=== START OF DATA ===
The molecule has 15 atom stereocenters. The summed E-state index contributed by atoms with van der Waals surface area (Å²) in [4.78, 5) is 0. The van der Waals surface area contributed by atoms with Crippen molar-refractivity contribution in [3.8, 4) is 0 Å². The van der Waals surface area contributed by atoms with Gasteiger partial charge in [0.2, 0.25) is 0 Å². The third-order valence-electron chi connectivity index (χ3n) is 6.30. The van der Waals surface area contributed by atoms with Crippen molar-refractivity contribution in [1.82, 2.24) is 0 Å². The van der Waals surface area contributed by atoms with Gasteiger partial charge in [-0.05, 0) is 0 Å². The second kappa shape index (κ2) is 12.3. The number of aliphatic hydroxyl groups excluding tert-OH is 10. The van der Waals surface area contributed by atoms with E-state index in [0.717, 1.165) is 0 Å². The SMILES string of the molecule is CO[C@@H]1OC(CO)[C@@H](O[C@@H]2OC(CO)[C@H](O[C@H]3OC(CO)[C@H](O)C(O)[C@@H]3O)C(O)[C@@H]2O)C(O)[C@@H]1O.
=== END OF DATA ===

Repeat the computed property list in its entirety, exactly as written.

The molecule has 15 atom stereocenters. The summed E-state index contributed by atoms with van der Waals surface area (Å²) in [4.78, 5) is 0. The van der Waals surface area contributed by atoms with Crippen molar-refractivity contribution in [3.8, 4) is 0 Å². The van der Waals surface area contributed by atoms with Gasteiger partial charge in [0.2, 0.25) is 0 Å². The third-order valence-electron chi connectivity index (χ3n) is 6.30. The van der Waals surface area contributed by atoms with Crippen molar-refractivity contribution in [1.82, 2.24) is 0 Å². The van der Waals surface area contributed by atoms with Gasteiger partial charge in [-0.05, 0) is 0 Å². The second kappa shape index (κ2) is 12.3. The number of aliphatic hydroxyl groups excluding tert-OH is 10. The van der Waals surface area contributed by atoms with E-state index in [0.717, 1.165) is 0 Å². The SMILES string of the molecule is CO[C@@H]1OC(CO)[C@@H](O[C@@H]2OC(CO)[C@H](O[C@H]3OC(CO)[C@H](O)C(O)[C@@H]3O)C(O)[C@@H]2O)C(O)[C@@H]1O.